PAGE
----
More than 6,000 schools nationwide are located in areas at a high risk of flooding, according to a 2017 report by the Pew Charitable Trusts.
“Infrastructure, in particular, for schools across the country is really outdated and needs investment in terms of adapting and building resilience to climate impacts ahead,” said Laura Schifter, a senior fellow leading K12 Climate Initiative at the Aspen Institute.
For Kentucky, that could mean proactively investing in elevating buildings, creating dikes, or creating flood walls. But Haneberg, the state geologist, said that populations in Eastern Kentucky are forecast to decline over the next couple decades. School boards are faced with the difficult proposition of declining student enrollment and a declining tax base. And it’s not easy to simply build schools far from the floodplain in Eastern Kentucky, he said, because there just aren’t a lot of alternatives in a topography defined by steep hills and narrow valleys.
Back in Letcher County, Kristin Quillen, a 41-year-old special education teacher and coach of “a little bit of everything” at Fleming-Neon Middle School, stood outside a giant entry hall to the school, now lined with donations, orchestrating the transfer of goods to folks looking for water, food, and cleaning supplies, and guiding others towards hot food. The school, where Quillen’s daughter will attend eighth grade this year, was flooded by White Fork Creek into the basement, and the gymnasium and sports fields were destroyed.
“We still have kids that do not have a house,” said Quillen of her students. “We have some playing sports, which is great. The kids I’m worried about are those not in sports and don’t have some kind of normalcy. I really don’t know what they’re going to do until school starts back. I worry about those who don’t have a house at the moment.”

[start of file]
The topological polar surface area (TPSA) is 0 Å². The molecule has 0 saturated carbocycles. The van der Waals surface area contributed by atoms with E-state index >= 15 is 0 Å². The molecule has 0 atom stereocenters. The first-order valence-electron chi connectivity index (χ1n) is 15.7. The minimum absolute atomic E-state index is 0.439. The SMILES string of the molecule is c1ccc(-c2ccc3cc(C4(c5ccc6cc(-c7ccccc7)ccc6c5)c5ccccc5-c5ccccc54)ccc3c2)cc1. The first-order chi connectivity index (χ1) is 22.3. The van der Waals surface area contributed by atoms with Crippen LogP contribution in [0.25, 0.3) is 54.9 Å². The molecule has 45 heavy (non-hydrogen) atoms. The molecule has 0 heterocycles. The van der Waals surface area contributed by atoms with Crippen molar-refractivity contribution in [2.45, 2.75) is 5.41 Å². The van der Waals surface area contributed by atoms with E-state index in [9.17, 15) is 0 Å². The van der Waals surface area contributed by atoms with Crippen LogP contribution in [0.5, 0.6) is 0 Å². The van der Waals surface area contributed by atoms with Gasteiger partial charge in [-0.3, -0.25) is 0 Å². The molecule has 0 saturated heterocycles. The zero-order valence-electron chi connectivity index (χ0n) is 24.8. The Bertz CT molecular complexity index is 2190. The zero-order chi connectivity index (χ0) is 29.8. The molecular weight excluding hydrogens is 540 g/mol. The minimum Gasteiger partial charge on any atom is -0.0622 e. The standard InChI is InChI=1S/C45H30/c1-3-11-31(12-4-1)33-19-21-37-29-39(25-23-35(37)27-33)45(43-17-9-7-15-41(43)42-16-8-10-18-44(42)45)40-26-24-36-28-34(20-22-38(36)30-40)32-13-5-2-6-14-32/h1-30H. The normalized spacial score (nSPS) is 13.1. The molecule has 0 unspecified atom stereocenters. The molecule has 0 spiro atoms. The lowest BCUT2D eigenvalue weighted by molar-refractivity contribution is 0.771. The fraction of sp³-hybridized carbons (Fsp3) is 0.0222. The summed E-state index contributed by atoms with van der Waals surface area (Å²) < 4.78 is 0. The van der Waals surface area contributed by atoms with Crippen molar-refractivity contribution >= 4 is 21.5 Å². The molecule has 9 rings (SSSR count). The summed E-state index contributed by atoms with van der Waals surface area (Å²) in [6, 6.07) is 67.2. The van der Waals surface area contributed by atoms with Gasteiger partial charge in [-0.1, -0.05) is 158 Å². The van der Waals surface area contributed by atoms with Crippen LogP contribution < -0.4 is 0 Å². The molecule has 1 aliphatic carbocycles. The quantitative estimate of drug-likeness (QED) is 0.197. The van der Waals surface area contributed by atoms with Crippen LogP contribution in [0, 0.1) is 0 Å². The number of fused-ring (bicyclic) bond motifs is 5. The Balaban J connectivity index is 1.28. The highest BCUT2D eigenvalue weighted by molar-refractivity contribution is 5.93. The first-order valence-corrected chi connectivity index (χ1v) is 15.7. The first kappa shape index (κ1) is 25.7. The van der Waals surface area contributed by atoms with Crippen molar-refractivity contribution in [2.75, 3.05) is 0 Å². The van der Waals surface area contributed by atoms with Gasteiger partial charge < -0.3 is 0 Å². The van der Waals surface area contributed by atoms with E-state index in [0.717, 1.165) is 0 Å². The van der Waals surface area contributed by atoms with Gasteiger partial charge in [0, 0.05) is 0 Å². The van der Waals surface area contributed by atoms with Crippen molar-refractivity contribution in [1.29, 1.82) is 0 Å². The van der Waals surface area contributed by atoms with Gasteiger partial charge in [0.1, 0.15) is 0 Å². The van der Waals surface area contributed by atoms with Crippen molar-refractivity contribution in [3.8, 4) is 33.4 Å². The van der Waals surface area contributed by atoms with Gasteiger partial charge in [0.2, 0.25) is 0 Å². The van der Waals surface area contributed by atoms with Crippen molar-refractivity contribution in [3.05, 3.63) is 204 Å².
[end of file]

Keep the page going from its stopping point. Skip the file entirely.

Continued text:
Brashear said his own home was spared because his family lives so far from water. After moving back to Perry County, where he and his wife grew up, the family bought a house near Hazard in a new subdivision called Phoenix Place, built atop a strip-mined mountain. Brashear said his family’s safety atop the old strip mine made him feel guilty, especially since he blames the intensity of the floods, which Haneberg estimates as a one-in-600-year event, on coal executives.
“One of the big culprits in this whole situation are the coal companies. They completely destroyed this land, packed it back down to rocks and dirt, and just left it. It’s not a coincidence this stuff is coming off of mountains and filling these hollows up,” Brashear said. “Before, you didn’t have as much of a problem because you had trees and forests to soak up the water. But in places they’ve strip mined, that water just runs off and where’s it going to go?”
Since the 1970s, surface mining has impacted over 7 percent of Central Appalachia, according to satellite data compiled by the nonprofit SkyTruth, rupturing a landscape larger than the state of Delaware. But, Haneberg said, it’s hard to unequivocally say the severity of floods was caused by surface mining, though he’s pursuing the question with a National Science Foundation grant.
“Right now there’s no clear-cut answer,” said Haneberg.
Back at Heritage Kitchen, as construction crews cleared mud, dust, and damaged flooring from the offices below her apartment, Carter said she worries over making a life that’s decent for Ophelia. As much as she worries about her daughter’s future, Carter is equally concerned about the folks who feel, as she does, a deep connection to their communities and to the land. While some may leave the area due to the political neglect and infrastructure issues that plague the region, many folks in Eastern Kentucky — like families across the country who bear the brunt of climate change through fires, hurricanes, drought, and flooding — are wrestling over how best to remain in the place they call home.
“It’s going to be incredibly heartbreaking if we have to accept that it’s not okay or safe anymore,” said Carter. “My biggest fear is the amount of grief people will go through if they have to give up on a place that’s literally within them.”
This story about school flooding was produced by The Hechinger Report, a nonprofit, independent news organization focused on inequality and innovation in education. Sign up for the Hechinger newsletter.